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Am J Clin Nutr. 2017 Aug;106(2):568-580. doi: 10.3945/ajcn.116.140962. Epub 2017 Jun 28.

Infant feeding and growth trajectory patterns in childhood and body composition in young adulthood.

Author information

1
Division of Metabolic and Nutritional Medicine, and.
2
Menzies Institute for Medical Research, The University of Tasmania, Hobart, Tasmania, Australia; wendy.oddy@utas.edu.au.
3
Telethon Kids Institute and.
4
Department of Paediatrics, Leiden University Medical Center, Leiden, Netherlands.
5
School of Medicine and Pharmacology, University of Western Australia, Perth, Western Australia, Australia.
6
Department of Paediatrics, Medical University of Warsaw, Warsaw, Poland; and.
7
Institute of Gastroenterology, Nutrition and Liver Disease, Schneider Children's Medical Center, Sackler Faculty of Medicine, Tel Aviv University, Tel Aviv, Israel.
8
Division of Gastroenterology and Hepatology, Dr. von Hauner Children's Hospital, Ludwig-Maximilians Universität München, Munich, Germany.

Abstract

Background: Growth patterns of breastfed and formula-fed infants may differ, with formula-fed infants growing more rapidly than breastfed infants into childhood and adulthood.Objective: Our objectives were to identify growth patterns and investigate early nutritional programming potential on growth patterns at 6 y and on body composition at 20 y.Design: The West Australian Pregnancy Cohort (Raine) Study and 3 European cohort studies (European Childhood Obesity Trial, Norwegian Human Milk Study, and Prevention of Coeliac Disease) that collaborate in the European Union-funded Early Nutrition project combined, harmonized, and pooled data on full breastfeeding, anthropometry, and body composition. Latent growth mixture modeling was applied to identify growth patterns among the 6708 individual growth trajectories. The association of full breastfeeding for <3 mo compared with ≥3 mo with the identified trajectory classes was assessed by logistic regression. Differences in body composition at 20 y among the identified trajectory classes were tested by analysis of variance.Results: Three body mass index (BMI; in kg/m2) trajectory patterns were identified and labeled as follows-class 1: persistent, accelerating, rapid growth (5%); class 2: early, nonpersistent, rapid growth (40%); and class 3: normative growth (55%). A shorter duration of full breastfeeding for <3 mo was associated with being in rapid-growth class 1 (OR: 2.66; 95% CI: 1.48, 4.79) and class 2 (OR: 1.96; 95% CI: 1.51, 2.55) rather than the normative-growth class 3 after adjustment for covariates. Both rapid-growth classes showed significant associations with body composition at 20 y (P < 0.0001).Conclusions: Full breastfeeding for <3 mo compared with ≥3 mo may be associated with rapid growth in early childhood and body composition in young adulthood. Rapid-growth patterns in early childhood could be a mediating link between infant feeding and long-term obesity risk.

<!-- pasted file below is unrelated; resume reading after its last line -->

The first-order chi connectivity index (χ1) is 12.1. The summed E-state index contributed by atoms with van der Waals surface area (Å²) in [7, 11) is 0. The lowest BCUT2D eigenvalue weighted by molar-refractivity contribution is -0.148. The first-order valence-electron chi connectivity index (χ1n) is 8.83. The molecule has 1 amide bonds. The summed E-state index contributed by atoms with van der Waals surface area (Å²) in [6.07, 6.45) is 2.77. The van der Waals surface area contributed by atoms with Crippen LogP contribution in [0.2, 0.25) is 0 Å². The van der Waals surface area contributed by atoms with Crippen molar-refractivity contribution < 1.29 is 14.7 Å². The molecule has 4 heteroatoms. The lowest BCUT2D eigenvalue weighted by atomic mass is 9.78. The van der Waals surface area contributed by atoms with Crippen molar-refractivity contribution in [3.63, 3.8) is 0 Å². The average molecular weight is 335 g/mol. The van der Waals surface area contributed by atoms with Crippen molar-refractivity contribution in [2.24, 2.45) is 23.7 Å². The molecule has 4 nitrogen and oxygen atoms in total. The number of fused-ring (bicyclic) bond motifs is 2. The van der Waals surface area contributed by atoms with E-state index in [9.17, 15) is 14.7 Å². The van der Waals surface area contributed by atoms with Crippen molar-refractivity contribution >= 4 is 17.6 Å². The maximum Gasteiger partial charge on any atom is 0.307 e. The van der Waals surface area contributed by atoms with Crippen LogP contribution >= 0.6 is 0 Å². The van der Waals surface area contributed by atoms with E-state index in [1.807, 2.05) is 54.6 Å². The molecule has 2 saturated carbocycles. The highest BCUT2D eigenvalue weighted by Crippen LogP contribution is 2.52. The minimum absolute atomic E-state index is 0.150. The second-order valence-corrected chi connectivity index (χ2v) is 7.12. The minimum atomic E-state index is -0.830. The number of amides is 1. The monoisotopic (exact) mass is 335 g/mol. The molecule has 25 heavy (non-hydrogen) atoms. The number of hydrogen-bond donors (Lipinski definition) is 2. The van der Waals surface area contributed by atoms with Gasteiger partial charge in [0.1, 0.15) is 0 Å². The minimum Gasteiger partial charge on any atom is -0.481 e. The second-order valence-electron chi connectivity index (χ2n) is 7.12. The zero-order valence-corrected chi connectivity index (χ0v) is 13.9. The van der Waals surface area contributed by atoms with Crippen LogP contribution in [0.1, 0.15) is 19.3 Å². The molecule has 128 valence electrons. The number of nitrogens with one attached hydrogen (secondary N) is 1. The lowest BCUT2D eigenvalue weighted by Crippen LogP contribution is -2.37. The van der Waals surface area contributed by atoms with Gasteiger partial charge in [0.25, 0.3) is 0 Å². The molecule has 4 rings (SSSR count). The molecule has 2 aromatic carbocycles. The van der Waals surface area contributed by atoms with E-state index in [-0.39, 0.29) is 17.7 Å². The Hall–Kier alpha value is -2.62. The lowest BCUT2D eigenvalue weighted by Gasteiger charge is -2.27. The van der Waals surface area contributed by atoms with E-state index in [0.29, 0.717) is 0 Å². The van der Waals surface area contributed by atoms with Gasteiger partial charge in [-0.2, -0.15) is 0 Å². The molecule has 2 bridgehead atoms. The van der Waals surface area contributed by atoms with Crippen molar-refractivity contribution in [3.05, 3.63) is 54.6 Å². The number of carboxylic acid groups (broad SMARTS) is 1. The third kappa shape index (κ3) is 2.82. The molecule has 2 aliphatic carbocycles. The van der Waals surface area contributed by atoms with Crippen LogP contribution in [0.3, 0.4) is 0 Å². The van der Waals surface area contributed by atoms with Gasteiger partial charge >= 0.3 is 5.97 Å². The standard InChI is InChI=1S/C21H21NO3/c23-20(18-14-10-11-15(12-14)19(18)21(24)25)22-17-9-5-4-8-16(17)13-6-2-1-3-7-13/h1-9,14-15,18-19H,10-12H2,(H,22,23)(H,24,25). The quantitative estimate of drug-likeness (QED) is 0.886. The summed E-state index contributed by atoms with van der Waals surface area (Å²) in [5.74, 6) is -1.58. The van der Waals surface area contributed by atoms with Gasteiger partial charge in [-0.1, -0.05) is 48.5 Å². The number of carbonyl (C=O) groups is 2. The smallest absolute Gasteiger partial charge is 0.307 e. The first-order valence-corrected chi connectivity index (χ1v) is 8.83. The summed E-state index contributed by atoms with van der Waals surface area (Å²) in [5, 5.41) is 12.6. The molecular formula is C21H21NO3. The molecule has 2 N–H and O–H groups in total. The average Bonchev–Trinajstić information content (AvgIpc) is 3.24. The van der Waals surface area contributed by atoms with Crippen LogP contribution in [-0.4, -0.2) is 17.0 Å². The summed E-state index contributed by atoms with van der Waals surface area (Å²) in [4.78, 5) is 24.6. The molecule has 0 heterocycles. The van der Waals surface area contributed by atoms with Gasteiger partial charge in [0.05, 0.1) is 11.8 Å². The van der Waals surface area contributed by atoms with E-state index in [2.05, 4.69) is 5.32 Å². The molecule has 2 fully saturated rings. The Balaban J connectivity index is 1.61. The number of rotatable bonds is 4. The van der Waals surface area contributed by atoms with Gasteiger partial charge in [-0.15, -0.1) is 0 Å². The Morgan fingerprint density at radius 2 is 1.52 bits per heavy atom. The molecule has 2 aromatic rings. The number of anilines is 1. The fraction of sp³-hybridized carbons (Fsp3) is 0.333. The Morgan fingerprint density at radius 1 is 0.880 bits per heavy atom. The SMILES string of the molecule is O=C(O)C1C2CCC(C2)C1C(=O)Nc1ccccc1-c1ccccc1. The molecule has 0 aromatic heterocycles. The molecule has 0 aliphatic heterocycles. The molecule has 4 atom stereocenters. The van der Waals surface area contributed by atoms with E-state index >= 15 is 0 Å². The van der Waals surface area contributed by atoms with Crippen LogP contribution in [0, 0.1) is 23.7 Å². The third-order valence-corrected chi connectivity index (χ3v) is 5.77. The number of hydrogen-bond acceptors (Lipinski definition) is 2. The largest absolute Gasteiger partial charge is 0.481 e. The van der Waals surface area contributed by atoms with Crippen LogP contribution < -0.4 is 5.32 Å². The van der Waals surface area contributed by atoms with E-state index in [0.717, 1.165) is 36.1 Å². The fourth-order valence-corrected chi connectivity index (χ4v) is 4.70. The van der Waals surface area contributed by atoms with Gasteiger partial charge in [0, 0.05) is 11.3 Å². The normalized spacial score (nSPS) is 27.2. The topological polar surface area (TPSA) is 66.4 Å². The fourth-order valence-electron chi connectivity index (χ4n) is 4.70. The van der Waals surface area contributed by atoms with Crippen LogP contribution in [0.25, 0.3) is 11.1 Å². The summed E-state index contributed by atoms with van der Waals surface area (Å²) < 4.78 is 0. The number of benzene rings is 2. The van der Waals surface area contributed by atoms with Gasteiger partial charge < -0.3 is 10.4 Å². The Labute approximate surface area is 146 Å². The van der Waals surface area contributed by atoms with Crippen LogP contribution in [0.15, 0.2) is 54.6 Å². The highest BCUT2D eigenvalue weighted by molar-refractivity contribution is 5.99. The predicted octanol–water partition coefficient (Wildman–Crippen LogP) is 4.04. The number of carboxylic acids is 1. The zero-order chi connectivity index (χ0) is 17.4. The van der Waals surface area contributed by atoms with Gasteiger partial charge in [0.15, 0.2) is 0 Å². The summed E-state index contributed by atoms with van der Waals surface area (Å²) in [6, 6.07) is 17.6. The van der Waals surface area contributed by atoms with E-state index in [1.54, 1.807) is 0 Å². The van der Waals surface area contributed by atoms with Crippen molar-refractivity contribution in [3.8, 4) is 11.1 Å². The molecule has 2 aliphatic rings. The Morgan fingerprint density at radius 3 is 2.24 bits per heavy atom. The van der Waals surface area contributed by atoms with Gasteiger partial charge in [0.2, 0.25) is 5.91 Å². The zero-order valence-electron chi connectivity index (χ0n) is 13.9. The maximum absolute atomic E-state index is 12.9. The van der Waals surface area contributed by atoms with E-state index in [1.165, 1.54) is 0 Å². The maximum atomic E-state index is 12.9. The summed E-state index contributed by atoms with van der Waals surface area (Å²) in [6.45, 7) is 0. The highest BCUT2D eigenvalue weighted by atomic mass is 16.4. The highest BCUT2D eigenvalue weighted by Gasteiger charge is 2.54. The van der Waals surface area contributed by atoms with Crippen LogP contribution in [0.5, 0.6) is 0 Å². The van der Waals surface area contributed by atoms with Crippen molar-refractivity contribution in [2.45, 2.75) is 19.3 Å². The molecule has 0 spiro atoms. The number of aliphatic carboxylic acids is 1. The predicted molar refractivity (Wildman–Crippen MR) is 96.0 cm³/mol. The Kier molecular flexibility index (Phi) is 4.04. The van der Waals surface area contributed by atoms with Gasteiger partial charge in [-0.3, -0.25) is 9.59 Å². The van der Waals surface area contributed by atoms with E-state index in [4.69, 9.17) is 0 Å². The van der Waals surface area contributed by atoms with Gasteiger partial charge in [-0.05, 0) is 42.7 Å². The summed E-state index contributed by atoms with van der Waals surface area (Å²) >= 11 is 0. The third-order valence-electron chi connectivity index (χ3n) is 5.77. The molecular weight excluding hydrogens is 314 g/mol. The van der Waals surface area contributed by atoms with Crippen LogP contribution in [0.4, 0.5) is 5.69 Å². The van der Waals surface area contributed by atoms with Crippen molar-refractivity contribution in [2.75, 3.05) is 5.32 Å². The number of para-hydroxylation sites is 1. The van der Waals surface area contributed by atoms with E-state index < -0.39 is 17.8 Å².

KEYWORDS:

BMI; European Childhood Obesity Prevention trial; Norwegian Human Milk Study; Prevention of Coeliac Disease; Project Early Nutrition; Western Australian Pregnancy Cohort (Raine) Study; body composition; breastfeeding; growth patterns; longitudinal

PMID:
28659295
DOI:
10.3945/ajcn.116.140962
[Indexed for MEDLINE]

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